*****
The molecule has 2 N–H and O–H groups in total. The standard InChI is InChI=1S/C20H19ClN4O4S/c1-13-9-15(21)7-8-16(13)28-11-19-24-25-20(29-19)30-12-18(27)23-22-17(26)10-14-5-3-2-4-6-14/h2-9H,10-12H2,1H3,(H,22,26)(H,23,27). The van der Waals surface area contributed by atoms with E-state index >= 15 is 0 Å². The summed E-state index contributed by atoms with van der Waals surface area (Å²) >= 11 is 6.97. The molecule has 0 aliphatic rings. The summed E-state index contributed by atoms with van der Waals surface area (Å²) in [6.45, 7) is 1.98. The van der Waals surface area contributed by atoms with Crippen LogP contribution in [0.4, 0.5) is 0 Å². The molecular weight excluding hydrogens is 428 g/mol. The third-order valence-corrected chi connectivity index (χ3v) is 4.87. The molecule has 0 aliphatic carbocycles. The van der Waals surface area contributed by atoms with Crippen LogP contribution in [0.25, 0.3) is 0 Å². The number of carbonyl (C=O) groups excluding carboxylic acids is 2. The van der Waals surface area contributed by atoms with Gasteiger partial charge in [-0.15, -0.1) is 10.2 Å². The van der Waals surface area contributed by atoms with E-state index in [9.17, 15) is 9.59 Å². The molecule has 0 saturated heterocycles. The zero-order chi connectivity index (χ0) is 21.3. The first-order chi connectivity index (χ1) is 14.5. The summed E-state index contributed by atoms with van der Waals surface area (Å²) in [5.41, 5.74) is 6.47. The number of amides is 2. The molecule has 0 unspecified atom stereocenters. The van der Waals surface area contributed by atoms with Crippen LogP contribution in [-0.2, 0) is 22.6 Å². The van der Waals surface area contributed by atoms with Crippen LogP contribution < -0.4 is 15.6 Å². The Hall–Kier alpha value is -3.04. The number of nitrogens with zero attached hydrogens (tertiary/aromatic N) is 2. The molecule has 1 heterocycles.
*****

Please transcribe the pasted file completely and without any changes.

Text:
The molecule has 2 N–H and O–H groups in total. The standard InChI is InChI=1S/C20H19ClN4O4S/c1-13-9-15(21)7-8-16(13)28-11-19-24-25-20(29-19)30-12-18(27)23-22-17(26)10-14-5-3-2-4-6-14/h2-9H,10-12H2,1H3,(H,22,26)(H,23,27). The van der Waals surface area contributed by atoms with E-state index >= 15 is 0 Å². The summed E-state index contributed by atoms with van der Waals surface area (Å²) >= 11 is 6.97. The molecule has 0 aliphatic rings. The summed E-state index contributed by atoms with van der Waals surface area (Å²) in [6.45, 7) is 1.98. The van der Waals surface area contributed by atoms with Crippen LogP contribution in [0.4, 0.5) is 0 Å². The molecular weight excluding hydrogens is 428 g/mol. The third-order valence-corrected chi connectivity index (χ3v) is 4.87. The molecule has 0 aliphatic carbocycles. The van der Waals surface area contributed by atoms with Crippen LogP contribution in [0.25, 0.3) is 0 Å². The number of carbonyl (C=O) groups excluding carboxylic acids is 2. The van der Waals surface area contributed by atoms with Gasteiger partial charge in [-0.15, -0.1) is 10.2 Å². The van der Waals surface area contributed by atoms with E-state index in [9.17, 15) is 9.59 Å². The molecule has 0 saturated heterocycles. The zero-order chi connectivity index (χ0) is 21.3. The first-order chi connectivity index (χ1) is 14.5. The summed E-state index contributed by atoms with van der Waals surface area (Å²) in [5.41, 5.74) is 6.47. The number of amides is 2. The molecule has 0 unspecified atom stereocenters. The van der Waals surface area contributed by atoms with Crippen LogP contribution in [-0.2, 0) is 22.6 Å². The van der Waals surface area contributed by atoms with Crippen LogP contribution < -0.4 is 15.6 Å². The Hall–Kier alpha value is -3.04. The number of nitrogens with zero attached hydrogens (tertiary/aromatic N) is 2. The molecule has 1 heterocycles.